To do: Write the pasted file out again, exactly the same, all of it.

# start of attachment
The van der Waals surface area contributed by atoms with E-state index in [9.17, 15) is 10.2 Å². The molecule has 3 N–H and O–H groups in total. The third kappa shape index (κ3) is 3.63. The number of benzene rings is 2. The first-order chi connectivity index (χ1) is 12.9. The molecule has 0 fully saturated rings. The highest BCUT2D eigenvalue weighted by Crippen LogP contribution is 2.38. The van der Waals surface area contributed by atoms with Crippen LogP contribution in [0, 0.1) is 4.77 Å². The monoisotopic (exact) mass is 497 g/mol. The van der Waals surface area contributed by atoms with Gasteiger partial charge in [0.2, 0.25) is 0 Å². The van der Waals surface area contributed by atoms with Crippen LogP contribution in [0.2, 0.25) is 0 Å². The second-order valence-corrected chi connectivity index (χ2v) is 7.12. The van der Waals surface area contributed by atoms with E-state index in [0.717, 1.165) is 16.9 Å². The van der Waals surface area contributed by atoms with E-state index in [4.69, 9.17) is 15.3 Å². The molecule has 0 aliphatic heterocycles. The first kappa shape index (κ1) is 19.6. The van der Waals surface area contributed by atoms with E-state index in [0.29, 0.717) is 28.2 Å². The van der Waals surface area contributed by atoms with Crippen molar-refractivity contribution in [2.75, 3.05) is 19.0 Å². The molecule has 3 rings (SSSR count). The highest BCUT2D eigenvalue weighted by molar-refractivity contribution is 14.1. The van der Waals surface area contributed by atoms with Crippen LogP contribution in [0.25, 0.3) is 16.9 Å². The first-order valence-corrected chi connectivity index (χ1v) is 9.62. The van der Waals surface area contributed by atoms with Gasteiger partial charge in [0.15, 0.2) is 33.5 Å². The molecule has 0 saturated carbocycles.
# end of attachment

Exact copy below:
The van der Waals surface area contributed by atoms with E-state index in [9.17, 15) is 10.2 Å². The molecule has 3 N–H and O–H groups in total. The third kappa shape index (κ3) is 3.63. The number of benzene rings is 2. The first-order chi connectivity index (χ1) is 12.9. The molecule has 0 fully saturated rings. The highest BCUT2D eigenvalue weighted by Crippen LogP contribution is 2.38. The van der Waals surface area contributed by atoms with Crippen LogP contribution in [0, 0.1) is 4.77 Å². The monoisotopic (exact) mass is 497 g/mol. The van der Waals surface area contributed by atoms with Gasteiger partial charge in [0.2, 0.25) is 0 Å². The van der Waals surface area contributed by atoms with Crippen LogP contribution in [0.2, 0.25) is 0 Å². The second-order valence-corrected chi connectivity index (χ2v) is 7.12. The van der Waals surface area contributed by atoms with E-state index in [0.717, 1.165) is 16.9 Å². The van der Waals surface area contributed by atoms with E-state index in [4.69, 9.17) is 15.3 Å². The molecule has 0 aliphatic heterocycles. The first kappa shape index (κ1) is 19.6. The van der Waals surface area contributed by atoms with E-state index in [0.29, 0.717) is 28.2 Å². The van der Waals surface area contributed by atoms with Crippen molar-refractivity contribution in [2.75, 3.05) is 19.0 Å². The molecule has 3 rings (SSSR count). The highest BCUT2D eigenvalue weighted by molar-refractivity contribution is 14.1. The van der Waals surface area contributed by atoms with Crippen LogP contribution in [0.25, 0.3) is 16.9 Å². The first-order valence-corrected chi connectivity index (χ1v) is 9.62. The van der Waals surface area contributed by atoms with Gasteiger partial charge in [0.15, 0.2) is 33.5 Å². The molecule has 0 saturated carbocycles.